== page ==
Locals in an Australian state hit by a thunderstorm asthma outbreak last year have been warned of a “moderate” health risk this week.
Nine people died in Melbourne last November after rain and wind triggered asthma attacks brought on by pollen.
On Sunday, authorities asked people in Victoria to plan for asthma conditions, although they may not eventuate.
It is the first warning since an alert system was introduced following a review into last year’s event.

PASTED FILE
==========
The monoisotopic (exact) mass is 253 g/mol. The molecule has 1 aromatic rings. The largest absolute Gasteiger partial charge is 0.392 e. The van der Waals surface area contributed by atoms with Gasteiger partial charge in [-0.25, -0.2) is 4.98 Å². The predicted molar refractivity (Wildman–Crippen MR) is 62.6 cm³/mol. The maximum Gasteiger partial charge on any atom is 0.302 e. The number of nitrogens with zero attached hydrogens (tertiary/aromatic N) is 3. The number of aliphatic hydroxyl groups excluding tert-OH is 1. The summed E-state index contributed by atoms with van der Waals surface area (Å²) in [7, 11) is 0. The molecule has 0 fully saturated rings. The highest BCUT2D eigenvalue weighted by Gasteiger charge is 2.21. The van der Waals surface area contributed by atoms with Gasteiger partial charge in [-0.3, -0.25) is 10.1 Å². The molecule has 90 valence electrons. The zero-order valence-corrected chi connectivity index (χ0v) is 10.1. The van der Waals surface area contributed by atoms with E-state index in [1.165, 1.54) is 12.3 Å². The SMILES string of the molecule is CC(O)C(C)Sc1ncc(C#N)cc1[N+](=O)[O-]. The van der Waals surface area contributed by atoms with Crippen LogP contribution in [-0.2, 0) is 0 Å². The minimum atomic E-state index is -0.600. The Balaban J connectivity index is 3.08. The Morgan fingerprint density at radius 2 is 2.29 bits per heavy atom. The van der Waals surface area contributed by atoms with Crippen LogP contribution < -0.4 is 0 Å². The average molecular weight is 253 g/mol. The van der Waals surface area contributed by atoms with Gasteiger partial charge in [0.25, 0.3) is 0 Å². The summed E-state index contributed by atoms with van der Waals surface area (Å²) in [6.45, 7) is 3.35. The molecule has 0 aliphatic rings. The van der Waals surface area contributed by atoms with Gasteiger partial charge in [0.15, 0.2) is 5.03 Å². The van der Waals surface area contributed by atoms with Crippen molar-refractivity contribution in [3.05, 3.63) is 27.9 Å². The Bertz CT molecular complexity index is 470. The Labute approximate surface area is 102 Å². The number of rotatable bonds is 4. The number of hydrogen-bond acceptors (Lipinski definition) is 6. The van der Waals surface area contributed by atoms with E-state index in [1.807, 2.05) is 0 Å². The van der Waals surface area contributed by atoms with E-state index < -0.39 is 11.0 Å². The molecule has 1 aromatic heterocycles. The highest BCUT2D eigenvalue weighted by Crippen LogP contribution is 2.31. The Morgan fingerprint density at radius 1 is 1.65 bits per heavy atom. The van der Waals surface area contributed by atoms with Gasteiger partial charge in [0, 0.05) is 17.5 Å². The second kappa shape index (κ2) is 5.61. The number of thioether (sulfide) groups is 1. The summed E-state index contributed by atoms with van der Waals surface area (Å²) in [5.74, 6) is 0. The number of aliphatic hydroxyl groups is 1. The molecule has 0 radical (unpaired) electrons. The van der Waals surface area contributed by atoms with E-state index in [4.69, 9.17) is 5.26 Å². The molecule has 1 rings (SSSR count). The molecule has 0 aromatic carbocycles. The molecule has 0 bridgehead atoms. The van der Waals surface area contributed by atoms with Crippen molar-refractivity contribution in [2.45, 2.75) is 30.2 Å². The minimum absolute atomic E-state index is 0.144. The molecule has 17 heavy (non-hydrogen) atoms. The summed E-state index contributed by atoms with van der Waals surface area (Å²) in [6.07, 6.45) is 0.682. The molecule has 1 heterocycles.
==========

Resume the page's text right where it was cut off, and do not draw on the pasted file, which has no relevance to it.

There are three tiers in the classification system – low, moderate and high.
More than 8,000 people were treated in hospital during last year’s outbreak. The strain on health resources was akin to a disaster event such as a major bushfire, authorities said.
“The number of people affected and the severity of the consequences suggest this thunderstorm asthma event was without international precedent,” the review found in April.
Thunderstorm asthma typically occurs in spring when rye grass pollen gets wet, breaks into smaller pieces and enters people’s lungs, causing them breathing problems.